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A Fuse #8 Production
Inside A Fuse #8 Production

Houndsley and Catina: Plink and Plunk by James Howe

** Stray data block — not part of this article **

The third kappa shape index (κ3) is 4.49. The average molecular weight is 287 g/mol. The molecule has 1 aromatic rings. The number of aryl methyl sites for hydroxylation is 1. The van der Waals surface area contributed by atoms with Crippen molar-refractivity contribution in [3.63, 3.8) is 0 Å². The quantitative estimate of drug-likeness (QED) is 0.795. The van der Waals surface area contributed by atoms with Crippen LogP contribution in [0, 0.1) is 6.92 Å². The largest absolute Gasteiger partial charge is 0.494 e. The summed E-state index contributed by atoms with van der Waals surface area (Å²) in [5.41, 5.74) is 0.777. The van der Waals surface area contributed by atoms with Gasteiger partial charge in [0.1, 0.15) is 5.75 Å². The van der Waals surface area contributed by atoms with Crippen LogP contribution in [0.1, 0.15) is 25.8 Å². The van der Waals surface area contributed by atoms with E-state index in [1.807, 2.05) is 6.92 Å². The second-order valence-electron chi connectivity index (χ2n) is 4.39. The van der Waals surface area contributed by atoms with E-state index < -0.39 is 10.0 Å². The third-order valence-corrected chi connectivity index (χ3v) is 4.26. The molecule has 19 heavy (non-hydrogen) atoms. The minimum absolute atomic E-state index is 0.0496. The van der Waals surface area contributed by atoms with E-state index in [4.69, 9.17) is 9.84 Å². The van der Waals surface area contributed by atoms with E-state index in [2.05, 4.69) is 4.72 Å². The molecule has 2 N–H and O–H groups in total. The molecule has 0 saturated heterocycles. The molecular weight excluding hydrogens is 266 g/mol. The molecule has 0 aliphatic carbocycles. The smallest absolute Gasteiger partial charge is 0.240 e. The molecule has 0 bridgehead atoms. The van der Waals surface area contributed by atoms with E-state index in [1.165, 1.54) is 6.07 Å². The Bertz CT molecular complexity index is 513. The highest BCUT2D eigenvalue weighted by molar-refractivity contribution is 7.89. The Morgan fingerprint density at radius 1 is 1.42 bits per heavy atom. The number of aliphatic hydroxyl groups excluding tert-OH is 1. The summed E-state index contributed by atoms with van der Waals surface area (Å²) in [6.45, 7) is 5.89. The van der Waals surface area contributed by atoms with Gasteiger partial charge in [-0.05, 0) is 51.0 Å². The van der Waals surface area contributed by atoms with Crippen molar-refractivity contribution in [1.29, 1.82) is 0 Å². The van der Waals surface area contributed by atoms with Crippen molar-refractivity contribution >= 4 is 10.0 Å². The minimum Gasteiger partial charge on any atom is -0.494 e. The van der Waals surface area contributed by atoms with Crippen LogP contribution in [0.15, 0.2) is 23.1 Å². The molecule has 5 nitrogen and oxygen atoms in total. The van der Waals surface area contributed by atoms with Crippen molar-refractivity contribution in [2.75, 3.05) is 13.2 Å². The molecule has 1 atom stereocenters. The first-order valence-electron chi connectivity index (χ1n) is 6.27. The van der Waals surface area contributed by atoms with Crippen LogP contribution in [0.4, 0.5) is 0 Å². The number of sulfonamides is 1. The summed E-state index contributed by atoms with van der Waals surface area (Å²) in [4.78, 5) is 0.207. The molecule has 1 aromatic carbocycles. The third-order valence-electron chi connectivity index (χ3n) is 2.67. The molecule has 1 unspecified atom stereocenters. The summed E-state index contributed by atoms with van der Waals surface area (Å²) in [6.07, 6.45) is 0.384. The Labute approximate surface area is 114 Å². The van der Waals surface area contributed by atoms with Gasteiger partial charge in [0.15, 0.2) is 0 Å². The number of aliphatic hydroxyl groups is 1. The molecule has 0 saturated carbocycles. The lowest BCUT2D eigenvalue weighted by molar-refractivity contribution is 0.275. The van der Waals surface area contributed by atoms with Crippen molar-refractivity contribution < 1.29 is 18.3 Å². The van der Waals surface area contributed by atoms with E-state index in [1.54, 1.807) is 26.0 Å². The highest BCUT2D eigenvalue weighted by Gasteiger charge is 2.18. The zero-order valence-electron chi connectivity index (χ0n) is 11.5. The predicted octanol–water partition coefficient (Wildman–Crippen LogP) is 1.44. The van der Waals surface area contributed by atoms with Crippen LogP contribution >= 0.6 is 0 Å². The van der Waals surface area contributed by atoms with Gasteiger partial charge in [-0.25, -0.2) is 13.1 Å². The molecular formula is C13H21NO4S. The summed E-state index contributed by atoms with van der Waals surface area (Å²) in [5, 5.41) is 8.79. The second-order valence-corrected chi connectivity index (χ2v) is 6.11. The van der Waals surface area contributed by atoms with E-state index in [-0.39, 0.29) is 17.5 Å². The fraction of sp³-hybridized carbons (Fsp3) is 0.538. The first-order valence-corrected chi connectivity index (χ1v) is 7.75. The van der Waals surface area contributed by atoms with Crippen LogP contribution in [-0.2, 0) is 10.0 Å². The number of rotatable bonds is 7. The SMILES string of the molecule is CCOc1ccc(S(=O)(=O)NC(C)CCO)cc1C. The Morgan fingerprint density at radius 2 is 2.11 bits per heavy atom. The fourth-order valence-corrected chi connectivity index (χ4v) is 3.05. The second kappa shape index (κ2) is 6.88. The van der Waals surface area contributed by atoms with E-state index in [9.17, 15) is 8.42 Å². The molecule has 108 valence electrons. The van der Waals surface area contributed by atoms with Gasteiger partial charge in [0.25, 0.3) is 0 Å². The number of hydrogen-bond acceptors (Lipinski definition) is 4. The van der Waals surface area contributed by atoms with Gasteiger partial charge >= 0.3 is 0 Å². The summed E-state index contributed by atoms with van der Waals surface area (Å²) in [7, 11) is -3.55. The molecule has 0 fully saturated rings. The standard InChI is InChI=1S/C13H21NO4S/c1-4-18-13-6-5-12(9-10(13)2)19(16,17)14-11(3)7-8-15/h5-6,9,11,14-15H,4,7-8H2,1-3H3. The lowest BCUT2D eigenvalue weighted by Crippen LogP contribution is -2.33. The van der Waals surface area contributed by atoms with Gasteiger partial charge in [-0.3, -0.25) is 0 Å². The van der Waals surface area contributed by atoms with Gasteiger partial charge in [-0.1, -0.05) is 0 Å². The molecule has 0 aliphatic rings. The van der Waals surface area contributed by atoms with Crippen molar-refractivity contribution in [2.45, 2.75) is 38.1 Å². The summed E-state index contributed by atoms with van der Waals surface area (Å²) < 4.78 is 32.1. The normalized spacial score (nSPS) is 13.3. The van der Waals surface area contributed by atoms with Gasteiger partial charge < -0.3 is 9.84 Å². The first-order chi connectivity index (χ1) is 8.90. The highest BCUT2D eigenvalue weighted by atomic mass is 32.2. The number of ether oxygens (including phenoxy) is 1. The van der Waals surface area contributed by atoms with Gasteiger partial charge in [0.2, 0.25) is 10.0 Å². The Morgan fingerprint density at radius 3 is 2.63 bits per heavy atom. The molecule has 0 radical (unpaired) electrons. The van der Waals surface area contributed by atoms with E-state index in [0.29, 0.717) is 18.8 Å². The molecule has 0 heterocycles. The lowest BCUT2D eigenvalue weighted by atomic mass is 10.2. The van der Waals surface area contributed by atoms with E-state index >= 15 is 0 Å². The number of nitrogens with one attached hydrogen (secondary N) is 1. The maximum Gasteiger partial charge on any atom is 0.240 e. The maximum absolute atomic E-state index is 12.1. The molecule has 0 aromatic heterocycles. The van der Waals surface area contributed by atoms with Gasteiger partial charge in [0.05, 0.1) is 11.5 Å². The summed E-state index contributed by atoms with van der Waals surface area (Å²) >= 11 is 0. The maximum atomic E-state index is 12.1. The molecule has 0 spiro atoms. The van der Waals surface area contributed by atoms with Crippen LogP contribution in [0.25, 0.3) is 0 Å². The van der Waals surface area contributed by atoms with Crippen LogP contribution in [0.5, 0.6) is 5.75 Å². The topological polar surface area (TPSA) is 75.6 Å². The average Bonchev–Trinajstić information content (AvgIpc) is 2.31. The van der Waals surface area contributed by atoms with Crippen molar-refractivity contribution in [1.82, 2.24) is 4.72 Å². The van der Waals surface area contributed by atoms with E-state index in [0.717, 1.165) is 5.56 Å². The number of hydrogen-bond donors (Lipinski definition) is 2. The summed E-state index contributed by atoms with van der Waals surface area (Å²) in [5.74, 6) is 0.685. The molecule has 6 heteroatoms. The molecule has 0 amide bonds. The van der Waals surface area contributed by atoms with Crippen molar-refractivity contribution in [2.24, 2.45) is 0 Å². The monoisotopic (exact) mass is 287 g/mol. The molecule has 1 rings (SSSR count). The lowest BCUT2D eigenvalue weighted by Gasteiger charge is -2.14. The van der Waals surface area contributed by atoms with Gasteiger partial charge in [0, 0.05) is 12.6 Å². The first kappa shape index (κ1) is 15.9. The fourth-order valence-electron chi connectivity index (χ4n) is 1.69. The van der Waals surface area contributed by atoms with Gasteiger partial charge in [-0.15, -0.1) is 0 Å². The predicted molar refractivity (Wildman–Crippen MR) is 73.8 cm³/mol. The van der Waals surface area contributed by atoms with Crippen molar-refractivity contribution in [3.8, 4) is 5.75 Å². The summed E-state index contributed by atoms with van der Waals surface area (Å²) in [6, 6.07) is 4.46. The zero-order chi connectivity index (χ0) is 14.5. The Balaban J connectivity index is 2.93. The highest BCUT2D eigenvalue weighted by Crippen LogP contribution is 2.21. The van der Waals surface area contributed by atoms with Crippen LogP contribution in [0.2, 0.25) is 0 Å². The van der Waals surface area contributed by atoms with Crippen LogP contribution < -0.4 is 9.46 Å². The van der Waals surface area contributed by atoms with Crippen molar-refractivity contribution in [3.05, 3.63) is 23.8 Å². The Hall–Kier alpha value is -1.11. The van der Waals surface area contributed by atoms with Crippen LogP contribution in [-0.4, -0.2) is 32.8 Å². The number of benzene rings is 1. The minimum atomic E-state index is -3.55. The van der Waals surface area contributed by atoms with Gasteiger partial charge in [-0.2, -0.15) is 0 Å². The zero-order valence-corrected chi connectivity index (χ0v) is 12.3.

I first heard about Houndsley and Catina in the best possible way. The way that’s even better than librarian recommendations, blog reviews, or advanced reader galleys. A year or so ago I was sitting at my reference desk, minding my own business, when a child that couldn’t have been much more than six years of age came up to me. "Do you have Houndsley and Catina?" Part of my training is meant to encourage me to avoid the-blank-stare. The-blank-stare is death to any reference question. I covered up my confusion with a perky, "Let’s see!" and then desperately started searching the catalog. To my amazement we did indeed have something called Houndsley and Catina in the collection. More amazing still, it appeared to be by that James Howe fellow. You know the guy who wrote all those Bunnicula books then turned around and started doing awesome YA novels as well like Totally Joe? Now he was doing early readers? I gave the now ecstatic girl one copy, then snatched the other from the shelf and started reading it on the sly. You know how sometimes something brilliant falls through the cracks? Yeah. That was definitely the case here. Within seconds I was enthralled, then depressed. How had I missed this? It was small comfort when the book won the E.B. White Readaloud Award later that year. I still wished I’d known enough to read it and recommend it and review it when it was first available. Now I have that chance again. Houndsley and Catina have continued their small, quiet adventures unabated and the fourth of these Plink and Plunk manages to use the easy reader format to cover issues like acceptance and masking your real feelings for the sake of your friends (to the detriment of everyone). Heavy stuff in a nearly weightless little package.